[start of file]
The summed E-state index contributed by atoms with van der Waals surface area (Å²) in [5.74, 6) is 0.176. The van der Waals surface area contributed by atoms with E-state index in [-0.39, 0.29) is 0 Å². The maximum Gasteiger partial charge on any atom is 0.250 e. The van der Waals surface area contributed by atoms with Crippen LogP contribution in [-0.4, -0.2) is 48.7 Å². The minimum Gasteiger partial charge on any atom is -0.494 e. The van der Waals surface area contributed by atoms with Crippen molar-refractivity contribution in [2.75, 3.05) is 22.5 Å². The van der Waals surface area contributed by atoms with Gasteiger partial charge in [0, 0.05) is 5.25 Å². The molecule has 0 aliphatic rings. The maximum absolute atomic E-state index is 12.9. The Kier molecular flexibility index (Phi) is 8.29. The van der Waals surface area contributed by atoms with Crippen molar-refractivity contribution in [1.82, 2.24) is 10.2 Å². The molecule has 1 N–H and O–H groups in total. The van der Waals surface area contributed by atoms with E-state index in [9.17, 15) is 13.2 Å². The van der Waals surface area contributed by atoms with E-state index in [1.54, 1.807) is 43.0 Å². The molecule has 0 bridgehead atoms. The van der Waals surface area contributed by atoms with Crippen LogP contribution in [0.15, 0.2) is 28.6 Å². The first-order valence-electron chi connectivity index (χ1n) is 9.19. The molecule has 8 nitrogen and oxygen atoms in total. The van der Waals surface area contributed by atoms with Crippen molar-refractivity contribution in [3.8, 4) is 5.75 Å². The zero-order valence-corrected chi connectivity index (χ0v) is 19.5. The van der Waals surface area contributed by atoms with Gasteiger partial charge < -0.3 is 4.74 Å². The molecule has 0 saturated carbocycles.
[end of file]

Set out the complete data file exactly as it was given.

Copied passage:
The summed E-state index contributed by atoms with van der Waals surface area (Å²) in [5.74, 6) is 0.176. The van der Waals surface area contributed by atoms with E-state index in [-0.39, 0.29) is 0 Å². The maximum Gasteiger partial charge on any atom is 0.250 e. The van der Waals surface area contributed by atoms with Crippen LogP contribution in [-0.4, -0.2) is 48.7 Å². The minimum Gasteiger partial charge on any atom is -0.494 e. The van der Waals surface area contributed by atoms with Crippen molar-refractivity contribution in [2.75, 3.05) is 22.5 Å². The van der Waals surface area contributed by atoms with Gasteiger partial charge in [0, 0.05) is 5.25 Å². The molecule has 0 aliphatic rings. The maximum absolute atomic E-state index is 12.9. The Kier molecular flexibility index (Phi) is 8.29. The van der Waals surface area contributed by atoms with Crippen molar-refractivity contribution in [1.82, 2.24) is 10.2 Å². The molecule has 1 N–H and O–H groups in total. The van der Waals surface area contributed by atoms with E-state index in [9.17, 15) is 13.2 Å². The van der Waals surface area contributed by atoms with E-state index in [1.54, 1.807) is 43.0 Å². The molecule has 0 bridgehead atoms. The van der Waals surface area contributed by atoms with Crippen LogP contribution in [0.15, 0.2) is 28.6 Å². The first-order valence-electron chi connectivity index (χ1n) is 9.19. The molecule has 8 nitrogen and oxygen atoms in total. The van der Waals surface area contributed by atoms with Crippen molar-refractivity contribution in [3.8, 4) is 5.75 Å². The zero-order valence-corrected chi connectivity index (χ0v) is 19.5. The van der Waals surface area contributed by atoms with Gasteiger partial charge < -0.3 is 4.74 Å². The molecule has 0 saturated carbocycles.